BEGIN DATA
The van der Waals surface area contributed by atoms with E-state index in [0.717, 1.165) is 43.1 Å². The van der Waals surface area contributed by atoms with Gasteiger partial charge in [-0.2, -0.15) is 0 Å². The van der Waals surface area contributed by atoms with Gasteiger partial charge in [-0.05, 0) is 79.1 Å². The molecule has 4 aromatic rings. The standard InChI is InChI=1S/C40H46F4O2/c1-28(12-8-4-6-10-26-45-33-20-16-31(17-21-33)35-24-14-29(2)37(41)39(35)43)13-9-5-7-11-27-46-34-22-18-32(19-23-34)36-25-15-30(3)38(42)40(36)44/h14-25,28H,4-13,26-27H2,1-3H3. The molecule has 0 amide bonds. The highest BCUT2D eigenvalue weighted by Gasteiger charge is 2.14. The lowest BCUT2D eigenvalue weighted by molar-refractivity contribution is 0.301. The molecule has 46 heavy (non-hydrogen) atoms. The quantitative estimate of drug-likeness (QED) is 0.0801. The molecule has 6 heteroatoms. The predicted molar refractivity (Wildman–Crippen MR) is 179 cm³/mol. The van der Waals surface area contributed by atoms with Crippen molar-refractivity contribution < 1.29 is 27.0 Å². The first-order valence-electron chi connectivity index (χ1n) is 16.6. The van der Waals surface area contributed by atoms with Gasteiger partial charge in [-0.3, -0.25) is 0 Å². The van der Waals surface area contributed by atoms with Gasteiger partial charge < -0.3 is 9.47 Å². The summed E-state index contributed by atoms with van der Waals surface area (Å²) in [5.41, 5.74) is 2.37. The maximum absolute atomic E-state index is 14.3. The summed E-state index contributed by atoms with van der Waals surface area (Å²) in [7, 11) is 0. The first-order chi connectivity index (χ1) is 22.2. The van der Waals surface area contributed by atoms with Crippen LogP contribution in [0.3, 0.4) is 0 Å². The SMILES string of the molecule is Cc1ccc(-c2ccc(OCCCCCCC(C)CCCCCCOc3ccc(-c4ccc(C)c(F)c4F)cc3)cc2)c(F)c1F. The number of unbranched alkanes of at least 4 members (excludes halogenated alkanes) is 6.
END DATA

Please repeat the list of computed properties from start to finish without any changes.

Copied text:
The van der Waals surface area contributed by atoms with E-state index in [0.717, 1.165) is 43.1 Å². The van der Waals surface area contributed by atoms with Gasteiger partial charge in [-0.2, -0.15) is 0 Å². The van der Waals surface area contributed by atoms with Gasteiger partial charge in [-0.05, 0) is 79.1 Å². The molecule has 4 aromatic rings. The standard InChI is InChI=1S/C40H46F4O2/c1-28(12-8-4-6-10-26-45-33-20-16-31(17-21-33)35-24-14-29(2)37(41)39(35)43)13-9-5-7-11-27-46-34-22-18-32(19-23-34)36-25-15-30(3)38(42)40(36)44/h14-25,28H,4-13,26-27H2,1-3H3. The molecule has 0 amide bonds. The highest BCUT2D eigenvalue weighted by Gasteiger charge is 2.14. The lowest BCUT2D eigenvalue weighted by molar-refractivity contribution is 0.301. The molecule has 46 heavy (non-hydrogen) atoms. The quantitative estimate of drug-likeness (QED) is 0.0801. The molecule has 6 heteroatoms. The predicted molar refractivity (Wildman–Crippen MR) is 179 cm³/mol. The van der Waals surface area contributed by atoms with Crippen molar-refractivity contribution < 1.29 is 27.0 Å². The first-order valence-electron chi connectivity index (χ1n) is 16.6. The van der Waals surface area contributed by atoms with Gasteiger partial charge in [-0.3, -0.25) is 0 Å². The van der Waals surface area contributed by atoms with Gasteiger partial charge < -0.3 is 9.47 Å². The summed E-state index contributed by atoms with van der Waals surface area (Å²) in [5.41, 5.74) is 2.37. The maximum absolute atomic E-state index is 14.3. The summed E-state index contributed by atoms with van der Waals surface area (Å²) in [7, 11) is 0. The first-order chi connectivity index (χ1) is 22.2. The van der Waals surface area contributed by atoms with Crippen LogP contribution in [0.3, 0.4) is 0 Å². The SMILES string of the molecule is Cc1ccc(-c2ccc(OCCCCCCC(C)CCCCCCOc3ccc(-c4ccc(C)c(F)c4F)cc3)cc2)c(F)c1F. The number of unbranched alkanes of at least 4 members (excludes halogenated alkanes) is 6.